It is my sincere hope to play a part in awakening the Body of Christ to a crisis in the Church that is already epidemic. Please, God, let us develop compassionate understanding for those in leadership positions in the Body of Christ. I desperately want us to know how to minister to Wounded Warriors.
But most of all, I want to speak to those who are themselves wounded, fearful and teetering on the brink of collapse – both clergy and lay leaders. I want to say that you are not alone, that you are not hopeless and that neither your sins nor your inadequacies are necessarily the cause of what is happening to you. You have not lost your anointing.
Having shared the manuscript with a number of people, both Wounded Warriors and those stressed out because of other causes, I have found this small book to be helpful for more folks than the title suggests. Anyone who has suffered long-term stress from any cause can find something useful here.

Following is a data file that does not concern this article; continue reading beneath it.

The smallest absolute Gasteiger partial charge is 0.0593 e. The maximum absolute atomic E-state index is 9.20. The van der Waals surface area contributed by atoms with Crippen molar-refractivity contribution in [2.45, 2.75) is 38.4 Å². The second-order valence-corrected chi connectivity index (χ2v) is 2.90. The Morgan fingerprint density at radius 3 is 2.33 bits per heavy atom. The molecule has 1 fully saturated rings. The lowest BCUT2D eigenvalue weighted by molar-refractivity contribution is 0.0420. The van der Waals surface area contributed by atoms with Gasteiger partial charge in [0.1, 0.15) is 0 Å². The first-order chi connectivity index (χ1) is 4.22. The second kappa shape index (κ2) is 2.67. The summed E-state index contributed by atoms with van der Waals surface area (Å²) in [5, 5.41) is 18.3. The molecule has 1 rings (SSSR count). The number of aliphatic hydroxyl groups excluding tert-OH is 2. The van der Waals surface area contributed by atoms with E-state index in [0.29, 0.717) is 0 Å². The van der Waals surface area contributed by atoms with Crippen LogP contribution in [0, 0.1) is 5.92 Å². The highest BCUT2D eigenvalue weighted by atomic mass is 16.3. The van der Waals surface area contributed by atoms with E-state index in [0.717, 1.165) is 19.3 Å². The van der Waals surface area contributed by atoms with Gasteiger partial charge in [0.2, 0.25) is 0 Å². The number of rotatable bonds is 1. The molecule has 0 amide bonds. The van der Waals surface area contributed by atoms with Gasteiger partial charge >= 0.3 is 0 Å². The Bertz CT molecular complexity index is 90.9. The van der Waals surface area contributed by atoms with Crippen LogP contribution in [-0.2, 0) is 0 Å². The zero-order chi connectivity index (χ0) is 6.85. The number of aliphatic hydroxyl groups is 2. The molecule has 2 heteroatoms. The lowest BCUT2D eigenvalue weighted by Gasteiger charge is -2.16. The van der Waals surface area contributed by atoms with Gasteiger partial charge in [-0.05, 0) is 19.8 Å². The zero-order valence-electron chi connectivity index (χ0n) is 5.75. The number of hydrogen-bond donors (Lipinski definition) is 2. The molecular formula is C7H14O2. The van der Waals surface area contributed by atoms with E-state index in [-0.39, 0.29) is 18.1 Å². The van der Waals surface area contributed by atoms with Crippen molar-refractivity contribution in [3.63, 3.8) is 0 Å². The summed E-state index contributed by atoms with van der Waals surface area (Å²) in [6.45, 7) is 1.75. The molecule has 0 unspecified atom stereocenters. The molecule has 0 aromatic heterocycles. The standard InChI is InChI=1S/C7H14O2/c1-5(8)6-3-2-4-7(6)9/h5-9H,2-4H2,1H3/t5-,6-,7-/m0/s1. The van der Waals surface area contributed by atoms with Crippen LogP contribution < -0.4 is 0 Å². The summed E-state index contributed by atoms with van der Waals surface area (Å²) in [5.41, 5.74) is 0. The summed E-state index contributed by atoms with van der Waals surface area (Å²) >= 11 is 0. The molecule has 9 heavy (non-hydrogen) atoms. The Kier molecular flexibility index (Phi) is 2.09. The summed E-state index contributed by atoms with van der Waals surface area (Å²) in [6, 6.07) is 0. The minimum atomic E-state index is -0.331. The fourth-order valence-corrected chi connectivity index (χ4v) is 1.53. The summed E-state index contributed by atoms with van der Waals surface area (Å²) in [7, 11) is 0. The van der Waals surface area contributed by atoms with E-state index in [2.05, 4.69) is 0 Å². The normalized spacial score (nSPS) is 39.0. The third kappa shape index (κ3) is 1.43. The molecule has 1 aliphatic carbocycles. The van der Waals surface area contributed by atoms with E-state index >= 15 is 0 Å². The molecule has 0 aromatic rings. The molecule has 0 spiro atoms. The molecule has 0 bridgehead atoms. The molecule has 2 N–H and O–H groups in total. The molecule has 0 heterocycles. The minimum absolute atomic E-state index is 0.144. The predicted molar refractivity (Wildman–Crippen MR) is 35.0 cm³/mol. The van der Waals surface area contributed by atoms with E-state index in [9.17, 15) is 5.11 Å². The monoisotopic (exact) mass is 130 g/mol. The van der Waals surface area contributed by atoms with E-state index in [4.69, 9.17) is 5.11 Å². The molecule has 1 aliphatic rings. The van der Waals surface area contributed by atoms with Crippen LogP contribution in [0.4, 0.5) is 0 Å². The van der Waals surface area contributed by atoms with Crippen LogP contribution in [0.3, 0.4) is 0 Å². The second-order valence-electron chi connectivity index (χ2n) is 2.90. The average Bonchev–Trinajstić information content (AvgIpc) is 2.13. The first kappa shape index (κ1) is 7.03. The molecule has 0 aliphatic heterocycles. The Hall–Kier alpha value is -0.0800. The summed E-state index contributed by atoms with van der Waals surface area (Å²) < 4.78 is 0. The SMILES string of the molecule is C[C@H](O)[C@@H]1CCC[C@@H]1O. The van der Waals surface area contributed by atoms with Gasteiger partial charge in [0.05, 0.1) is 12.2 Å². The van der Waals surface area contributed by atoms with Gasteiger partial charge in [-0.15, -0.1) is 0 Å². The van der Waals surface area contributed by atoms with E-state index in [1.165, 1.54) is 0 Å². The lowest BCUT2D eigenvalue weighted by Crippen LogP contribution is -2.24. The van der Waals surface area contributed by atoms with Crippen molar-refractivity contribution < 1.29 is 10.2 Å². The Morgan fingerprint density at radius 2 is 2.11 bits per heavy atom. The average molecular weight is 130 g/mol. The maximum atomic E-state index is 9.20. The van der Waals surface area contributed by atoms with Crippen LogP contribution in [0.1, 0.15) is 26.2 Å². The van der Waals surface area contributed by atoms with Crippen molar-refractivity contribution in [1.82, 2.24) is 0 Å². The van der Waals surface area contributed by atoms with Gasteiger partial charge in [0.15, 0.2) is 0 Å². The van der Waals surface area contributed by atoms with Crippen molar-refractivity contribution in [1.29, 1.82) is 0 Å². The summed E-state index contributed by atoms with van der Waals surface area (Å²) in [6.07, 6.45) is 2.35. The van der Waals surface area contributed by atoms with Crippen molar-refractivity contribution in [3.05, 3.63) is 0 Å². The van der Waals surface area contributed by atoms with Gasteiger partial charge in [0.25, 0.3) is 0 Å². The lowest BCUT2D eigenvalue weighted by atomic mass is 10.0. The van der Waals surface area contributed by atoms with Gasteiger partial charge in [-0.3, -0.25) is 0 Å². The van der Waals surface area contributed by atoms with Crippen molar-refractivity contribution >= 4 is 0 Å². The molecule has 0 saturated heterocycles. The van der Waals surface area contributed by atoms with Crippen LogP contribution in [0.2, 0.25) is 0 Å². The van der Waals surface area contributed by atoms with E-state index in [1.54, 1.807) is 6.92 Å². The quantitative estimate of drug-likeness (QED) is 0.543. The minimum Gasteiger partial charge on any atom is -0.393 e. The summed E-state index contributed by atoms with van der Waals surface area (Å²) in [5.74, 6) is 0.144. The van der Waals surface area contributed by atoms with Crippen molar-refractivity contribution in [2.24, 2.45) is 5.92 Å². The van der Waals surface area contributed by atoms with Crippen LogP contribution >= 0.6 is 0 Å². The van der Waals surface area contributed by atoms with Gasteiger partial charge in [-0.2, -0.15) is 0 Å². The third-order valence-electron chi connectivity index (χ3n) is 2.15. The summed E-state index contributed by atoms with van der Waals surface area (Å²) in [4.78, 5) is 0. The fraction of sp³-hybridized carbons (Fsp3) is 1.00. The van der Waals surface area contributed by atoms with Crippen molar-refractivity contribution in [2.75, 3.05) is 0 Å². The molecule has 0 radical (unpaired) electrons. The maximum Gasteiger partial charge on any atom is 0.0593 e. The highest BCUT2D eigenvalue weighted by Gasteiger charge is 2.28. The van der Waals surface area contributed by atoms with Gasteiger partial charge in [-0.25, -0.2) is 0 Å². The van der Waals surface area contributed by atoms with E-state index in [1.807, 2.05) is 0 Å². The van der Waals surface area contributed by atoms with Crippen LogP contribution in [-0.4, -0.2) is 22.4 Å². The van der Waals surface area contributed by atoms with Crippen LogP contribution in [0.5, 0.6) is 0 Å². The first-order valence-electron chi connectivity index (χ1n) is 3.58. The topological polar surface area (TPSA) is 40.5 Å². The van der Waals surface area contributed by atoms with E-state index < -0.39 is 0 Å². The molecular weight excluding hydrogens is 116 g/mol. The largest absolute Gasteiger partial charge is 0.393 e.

I’ve tried too write simple and briefly because I know that those in deep wounding can no longer tolerate complexities and lengthy periods of study. Even small tasks often appear to be insurmountable obstacles. I speak from my heart because I know that the wounded among us can hear that sort of word and be lifted by it. I speak from my heart because the deeply wounded can no longer find their answers in theology or in method, no matter how eternally true or logically practical these may be. Such are food for healthy people, but I am speaking for the sake of those who have sacrificed their emotional and physical well-being in the service of their Lord. Those who have hit the bottom can no longer think or do as others can, and no amount of new learning or self-help will fix them. A special kind of mercy and grace is called for. They must be lifted and carried in a tender way that gives much and asks little.